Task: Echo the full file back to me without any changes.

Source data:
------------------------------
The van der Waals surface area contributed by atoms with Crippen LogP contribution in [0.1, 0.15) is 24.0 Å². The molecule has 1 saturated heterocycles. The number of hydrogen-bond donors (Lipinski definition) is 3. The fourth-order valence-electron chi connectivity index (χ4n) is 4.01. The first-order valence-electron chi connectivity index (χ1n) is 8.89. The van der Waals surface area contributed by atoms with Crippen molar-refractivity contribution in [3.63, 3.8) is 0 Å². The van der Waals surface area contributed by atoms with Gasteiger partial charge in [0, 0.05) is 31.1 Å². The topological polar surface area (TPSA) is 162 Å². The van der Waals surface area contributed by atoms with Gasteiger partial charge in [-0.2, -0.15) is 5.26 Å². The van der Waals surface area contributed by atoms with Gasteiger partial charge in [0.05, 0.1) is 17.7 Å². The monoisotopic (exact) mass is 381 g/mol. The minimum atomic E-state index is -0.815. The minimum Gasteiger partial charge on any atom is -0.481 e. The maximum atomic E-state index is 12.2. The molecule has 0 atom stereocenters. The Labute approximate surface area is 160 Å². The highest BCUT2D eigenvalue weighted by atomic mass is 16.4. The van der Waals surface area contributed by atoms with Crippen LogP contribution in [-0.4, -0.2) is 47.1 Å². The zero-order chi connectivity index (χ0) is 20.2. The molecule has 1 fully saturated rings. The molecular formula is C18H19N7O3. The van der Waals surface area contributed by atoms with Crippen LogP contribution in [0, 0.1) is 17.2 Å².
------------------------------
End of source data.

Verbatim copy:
The van der Waals surface area contributed by atoms with Crippen LogP contribution in [0.1, 0.15) is 24.0 Å². The molecule has 1 saturated heterocycles. The number of hydrogen-bond donors (Lipinski definition) is 3. The fourth-order valence-electron chi connectivity index (χ4n) is 4.01. The first-order valence-electron chi connectivity index (χ1n) is 8.89. The van der Waals surface area contributed by atoms with Crippen molar-refractivity contribution in [3.63, 3.8) is 0 Å². The van der Waals surface area contributed by atoms with Gasteiger partial charge in [0, 0.05) is 31.1 Å². The topological polar surface area (TPSA) is 162 Å². The van der Waals surface area contributed by atoms with Gasteiger partial charge in [-0.2, -0.15) is 5.26 Å². The van der Waals surface area contributed by atoms with Gasteiger partial charge in [0.05, 0.1) is 17.7 Å². The monoisotopic (exact) mass is 381 g/mol. The minimum atomic E-state index is -0.815. The minimum Gasteiger partial charge on any atom is -0.481 e. The maximum atomic E-state index is 12.2. The molecule has 0 atom stereocenters. The Labute approximate surface area is 160 Å². The highest BCUT2D eigenvalue weighted by atomic mass is 16.4. The van der Waals surface area contributed by atoms with Crippen LogP contribution in [-0.4, -0.2) is 47.1 Å². The zero-order chi connectivity index (χ0) is 20.2. The molecule has 1 fully saturated rings. The molecular formula is C18H19N7O3. The van der Waals surface area contributed by atoms with Crippen LogP contribution in [0, 0.1) is 17.2 Å².